The Battle of the Somme, also known as the Somme Offensive, was a battle of the First World War fought by the armies of the British and French empires against the German Empire. It took place between 1 July and 18 November 1916 on both sides of the River Somme in France. The battle was one of the largest of World War I, in which more than 1,000,000 men were wounded or killed, making it one of the bloodiest battles in human history. You can read more about the Somme battle online.
Thomas Richard Cripps died Monday 3rd July 1916, the third day of the Somme, while serving with the 9th Battalion, Essex Regiment. His name is on the memorial at Thiepval Memorial, Somme, France, Pier and Face 10D
There are more stories to tell about our military ancestors and this one takes us to our family back in England. The first I knew about Great Grandfather’s brother Tom was from a photo I had been given by dear Aunty Maggie Woodcock (Cripps), Pop Cripps’ sister, when GG was on leave in England during WWI.
While serving in the war, GG wrote letters home to his family here in Western Australia and one of those letters was published in The Geraldton Guardian, Dec 2, 1916, the local newspaper. This letter reads:-
SOLDIERS’ LETTERS. –
Private C. T. Cripps, writing from Belgium on October 5, to his wife, Mrs C. T. Cripps, of Northampton, says : I received your very welcome letter of August 6th, and was pleased to hear that all were A1 at home. I also received several birthday cards from relations, and a cake from Sarah, and all my comrades say they never tasted a better cake in their lives. I received a letter from G. Cripps, and he tells me that he has got a commission, and is going to Egypt. That was good news, and I also got bad news in the same letter, that my brother Tom’s son was killed in France. Poor boy! I was in hopes of meeting him some day and bringing him to Australia with me if we got through all right. I feel very sorry for Tom and his family, they will feel the loss very much. Well, the winter is coming in now, and we are getting plenty of rain and cold, and next month I expect we will have snow, but never mind, we are beating the Germans, and I expect the war will be over by next summer, but we never know what might happen by that time. I had a very close call the other day. A piece of shell, 3in long and 2in wide fell at my feet and buried itself in the ground 6in deep. I believe God was watching over me that day, because two seconds before I was standing on that very spot where that piece of shell fell, so you see God is good. I will now say good night my dear wife and children.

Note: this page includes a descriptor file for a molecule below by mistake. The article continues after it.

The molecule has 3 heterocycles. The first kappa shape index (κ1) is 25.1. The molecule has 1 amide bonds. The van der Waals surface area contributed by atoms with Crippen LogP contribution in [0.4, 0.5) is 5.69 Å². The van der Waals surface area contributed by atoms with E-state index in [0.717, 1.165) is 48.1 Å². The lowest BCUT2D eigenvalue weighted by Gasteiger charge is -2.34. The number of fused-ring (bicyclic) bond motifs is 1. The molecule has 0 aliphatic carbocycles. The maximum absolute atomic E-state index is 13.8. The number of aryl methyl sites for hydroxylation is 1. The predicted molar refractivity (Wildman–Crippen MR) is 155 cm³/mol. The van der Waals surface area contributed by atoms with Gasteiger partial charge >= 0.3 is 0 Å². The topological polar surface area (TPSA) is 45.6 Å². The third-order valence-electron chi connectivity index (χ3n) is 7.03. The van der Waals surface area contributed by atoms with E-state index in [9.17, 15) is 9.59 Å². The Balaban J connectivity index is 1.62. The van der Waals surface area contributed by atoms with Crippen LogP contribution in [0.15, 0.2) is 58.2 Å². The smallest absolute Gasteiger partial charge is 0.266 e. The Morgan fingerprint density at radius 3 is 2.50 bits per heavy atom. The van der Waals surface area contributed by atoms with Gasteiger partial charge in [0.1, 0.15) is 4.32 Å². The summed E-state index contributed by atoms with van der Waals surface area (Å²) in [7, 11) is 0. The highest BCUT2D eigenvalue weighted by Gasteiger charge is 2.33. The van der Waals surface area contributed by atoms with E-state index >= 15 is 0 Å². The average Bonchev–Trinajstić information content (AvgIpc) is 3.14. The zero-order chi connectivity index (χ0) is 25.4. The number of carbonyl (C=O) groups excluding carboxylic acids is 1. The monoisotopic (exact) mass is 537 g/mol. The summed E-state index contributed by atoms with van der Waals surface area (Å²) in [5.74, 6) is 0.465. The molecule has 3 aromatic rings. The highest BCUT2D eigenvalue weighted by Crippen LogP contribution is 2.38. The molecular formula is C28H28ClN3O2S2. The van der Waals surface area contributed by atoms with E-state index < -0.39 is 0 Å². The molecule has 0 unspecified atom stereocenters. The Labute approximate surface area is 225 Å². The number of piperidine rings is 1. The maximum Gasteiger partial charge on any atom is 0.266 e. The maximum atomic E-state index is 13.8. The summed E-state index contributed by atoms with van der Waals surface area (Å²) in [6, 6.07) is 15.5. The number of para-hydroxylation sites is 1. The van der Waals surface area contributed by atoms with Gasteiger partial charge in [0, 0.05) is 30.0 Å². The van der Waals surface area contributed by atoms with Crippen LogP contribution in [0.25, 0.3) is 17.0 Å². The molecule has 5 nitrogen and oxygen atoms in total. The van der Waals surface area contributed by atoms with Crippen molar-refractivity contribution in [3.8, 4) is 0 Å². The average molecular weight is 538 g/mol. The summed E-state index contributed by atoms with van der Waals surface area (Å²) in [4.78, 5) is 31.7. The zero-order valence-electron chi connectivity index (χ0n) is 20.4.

It was from this letter that I learnt about Tom’s son, Thomas Richard Cripps who was born July 16, 1896 to Thomas Cripps and Emily Lucy Reeve. A search on the Commonwealth War Graves Commission site revealed his death date along with the regiment he served in, so I hired a Military Researcher who obtained War Diaries of the 9th Battalion and the battle of July 3rd, 1916.
“The 9th Bn Essex Regiment was part of 35th Brigade of the 12th Division for the whole war and from 2-8 July 1916 they fought at the Battle of Albert, which was one of the battles of the Somme. On 3 July they attacked Ovillers. One company of the 9th lost its way in the attack and drifted off towards La Boisselle where it took 220 prisoners! 103 men from the 9th Battalion died on this day, and the division lost 2400 men in total, in what turned out to be a total failure.”
What a waste, all in the name of war!
In 2007, out of the blue, I received an email from Margaret Lawrence, grand niece of Thomas Richard. Her granddaughter was doing a family history project for her school on relatives who were in the war and they came upon my message in a family history forum looking for information about Thomas Richard. From then on I was able to piece together more of GG Charles youngest brother. They had the same photo of the two of them together and all they knew was that he was a relative who owned a sheep station in Australia. Were they surprised when I was able to fill them in on their Aussie family.
Not long after I received an email from Margaret’s cousin, Judy Stevens, who is also descended from Thomas Cripps. They were able to identify some of the photos that I had in my collection, 3 of those are on this post and all were of their grand uncle Thomas Richard Cripps. May he R.I.P.
An excellent book on the Battle of the Somme is Somme Mud by E.P.F.Lynch.